• Brock Briggs

Learning from Jack Butcher

Within the last few months, I’ve stumbled across an individual named Jack Butcher. I first heard him on My First Million, but I have sought out many of the other podcasts he has been on just to follow what he has to say. He is a marketer that takes complex ideas and breaks them down into simple visuals that are easy to understand. He’s used his platform to advocate for many of the things I’m interested in like “build once sell twice”, content creation, and leverage. He recently put out a tweet thread called building principles that I really liked and I want to spend a couple of writes thinking about these concepts. They may not be consecutive but I’ll reference order as I go.


The first concept in the thread is the following:

“Value = doing things that other people don’t do, won’t do or can’t do.” He also includes a quote from Elon Musk - “You get paid in direct proportion to the difficulty of the problems you solve”.

I think that quote from Elon gets at the heart of why people don’t get paid the way they think they should. The more I study businesses, and particularly the more I work with venture capital, the more I realize how important solving problems is. There are so many ideas for businesses out there, but the ones that are truly successful are the ones that solve a specific problem. When you don’t solve a problem, you aren’t unique. There are lots of people who don’t solve problems. Solving a problem, particularly one that no one else can solve, is what separates you or a business from the crowd.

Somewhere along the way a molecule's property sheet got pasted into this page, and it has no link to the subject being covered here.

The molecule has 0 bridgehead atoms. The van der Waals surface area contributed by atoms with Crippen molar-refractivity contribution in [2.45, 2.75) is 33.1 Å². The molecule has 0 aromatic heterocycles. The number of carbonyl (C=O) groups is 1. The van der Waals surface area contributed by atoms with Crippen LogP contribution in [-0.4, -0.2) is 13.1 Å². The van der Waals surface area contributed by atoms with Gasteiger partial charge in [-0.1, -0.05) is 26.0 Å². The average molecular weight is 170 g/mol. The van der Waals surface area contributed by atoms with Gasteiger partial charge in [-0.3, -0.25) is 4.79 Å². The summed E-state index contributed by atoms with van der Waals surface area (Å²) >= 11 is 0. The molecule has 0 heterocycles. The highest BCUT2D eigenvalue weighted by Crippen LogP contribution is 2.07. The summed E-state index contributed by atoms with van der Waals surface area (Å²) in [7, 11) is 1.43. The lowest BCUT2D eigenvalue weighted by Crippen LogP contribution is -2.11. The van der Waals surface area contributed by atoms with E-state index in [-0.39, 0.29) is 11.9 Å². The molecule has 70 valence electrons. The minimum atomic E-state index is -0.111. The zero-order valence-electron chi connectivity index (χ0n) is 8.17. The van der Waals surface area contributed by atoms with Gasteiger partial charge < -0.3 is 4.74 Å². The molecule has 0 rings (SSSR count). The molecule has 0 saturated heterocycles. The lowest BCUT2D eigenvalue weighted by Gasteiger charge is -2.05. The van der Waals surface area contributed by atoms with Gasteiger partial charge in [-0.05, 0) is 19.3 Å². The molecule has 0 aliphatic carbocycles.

Since taking an interest in entrepreneurship, I have been very eager to begin and start something. I feel like I’m waiting for that idea that I think will just pop in my head that I’ll run with and will completely alter my course. The longer I go without that idea, the more I think that’s not what actually happens. I’m coming to terms with that and this thought reinforces why it’s important to start thinking through things, but not waste time on the wrong ideas. Figure out the problem you’re trying to solve and then pursue it. I haven’t found my problem yet but writing every day is getting me closer (I think).


Circling back to the original tweet, I think I disagree with his idea of value. Just because you do something others can’t or won’t do doesn’t make it valuable. I think often times there’s a reason people don’t do things. This makes me think of equity investing - there are some companies that people do not want to own and there’s a good reason for that! Now that isn’t always true. I just think there is wisdom in crowds, but discerning what that is and recognizing when the crowd is wrong about something - THEN make your move. I think when evaluating why others aren’t doing something is important. You may not want to do it either for the same reason.


My definition of value is the benefit to the user/customer beyond the price paid.

When you pay for something, there are expectations about what you will receive for that item. People say something is a good value when the price you pay is low in comparison to the benefits you receive from it. Value is what exceeds the basic expectations that come from the price paid.


People will want to buy whatever you’re selling when they think they are getting a good value. So that means you either need to price below what it’s worth or your offering needs to offer so much to the consumer that the price doesn’t matter. Realistically I think it’s a combination of both - but the focus on quality should be important. Price matters, but I don’t think as much as a quality offering. If you're going to build something, build it right.




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